Energy and protein variation in ruminant feed

14-06-2016 | |
Energy and protein variation in ruminant feed. Photo: [Van Assendelft Fotografie]
Energy and protein variation in ruminant feed. Photo: [Van Assendelft Fotografie]

A research team from India determined the chemical composition and metabolisable energy (ME) content of feedstuffs used in ruminant animals.

The nutritive value of ruminant feed is determined by the concentration of its chemical compositions, as well as rate and extent of digestion in the rumen. The ultimate goal of feed analysis is to predict the productive response of animals when they are fed rations of a given composition. This is the real reason for the necessity of information on feedstuff composition.

In this study, a total of 18 feedstuffs used for ruminant feeding including cultivated non-leguminous fodders like maize, sorghum, pearl millet, and oat; leguminous fodders like cowpea and berseem; agro-industrial by-products such as wheat bran, deoiled rice bran, rice polish, wheat straw, and concentrates such as mustard oil cake, groundnut cake, soybean meal, cotton seed cake, grains like maize, oat, wheat, and barley were taken. Chemical compositions and cell wall constituents of test feeds were determined in triplicate. The crude protein (CP) content was calculated as nitrogen (N) × 6.25. True dry matter digestibility (TDMD), true organic matter digestibility (TOMD), ME, and partitioning factor (PF) values were determined by in vitro gas production technique (IVGPT).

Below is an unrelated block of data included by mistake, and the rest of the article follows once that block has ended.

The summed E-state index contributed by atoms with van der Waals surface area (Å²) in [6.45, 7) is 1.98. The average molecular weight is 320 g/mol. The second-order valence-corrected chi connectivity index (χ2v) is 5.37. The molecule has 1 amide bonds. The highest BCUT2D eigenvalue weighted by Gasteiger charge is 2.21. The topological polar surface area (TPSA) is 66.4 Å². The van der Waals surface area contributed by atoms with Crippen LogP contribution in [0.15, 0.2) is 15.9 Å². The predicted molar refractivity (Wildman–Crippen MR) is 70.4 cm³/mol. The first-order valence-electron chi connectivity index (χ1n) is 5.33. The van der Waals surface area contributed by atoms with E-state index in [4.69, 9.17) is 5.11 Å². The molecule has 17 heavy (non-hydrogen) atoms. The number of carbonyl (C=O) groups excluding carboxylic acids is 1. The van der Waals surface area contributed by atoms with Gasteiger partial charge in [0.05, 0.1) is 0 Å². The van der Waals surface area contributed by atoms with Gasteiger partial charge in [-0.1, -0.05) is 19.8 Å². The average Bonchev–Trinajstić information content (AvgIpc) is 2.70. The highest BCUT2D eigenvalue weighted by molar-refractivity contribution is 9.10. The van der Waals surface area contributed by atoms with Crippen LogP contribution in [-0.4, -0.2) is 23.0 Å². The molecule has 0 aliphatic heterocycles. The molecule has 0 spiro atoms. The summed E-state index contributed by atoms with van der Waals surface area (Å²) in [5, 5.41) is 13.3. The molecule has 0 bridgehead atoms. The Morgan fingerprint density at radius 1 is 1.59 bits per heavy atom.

Crude protein content

It was shown that the CP content of non-leguminous fodders varied from 7.29% (sorghum) to 9.51% (maize), but leguminous fodders had less variation in CP. Oilseed cakes/meals had high CP and ether extract (EE) content than other feedstuffs except rice polish, which had 12.80% EE. Wheat straw contained highest fibre fractions than the other ingredients. ME content was highest in grains (wheat-12.02 MJ/kg) and lowest in wheat straw (4.65 MJ/kg) and other roughages. TDMD of grains and oilseed cakes/meals were higher than the fodders and agro-industrial by-products. The same trend was observed for TOMD.

Variation in energy content

It was concluded that the energy feeds showed a great variation in chemical composition and ME content. The results of this study demonstrated that the kinetics of gas production of energy feed sources differed among themselves. Evaluation of various feedstuffs is helpful in balanced ration formulation for field animals and under farm conditions for better utilization of these commonly available feed resources.

The full article can be read here

Emmy Koeleman Freelance editor

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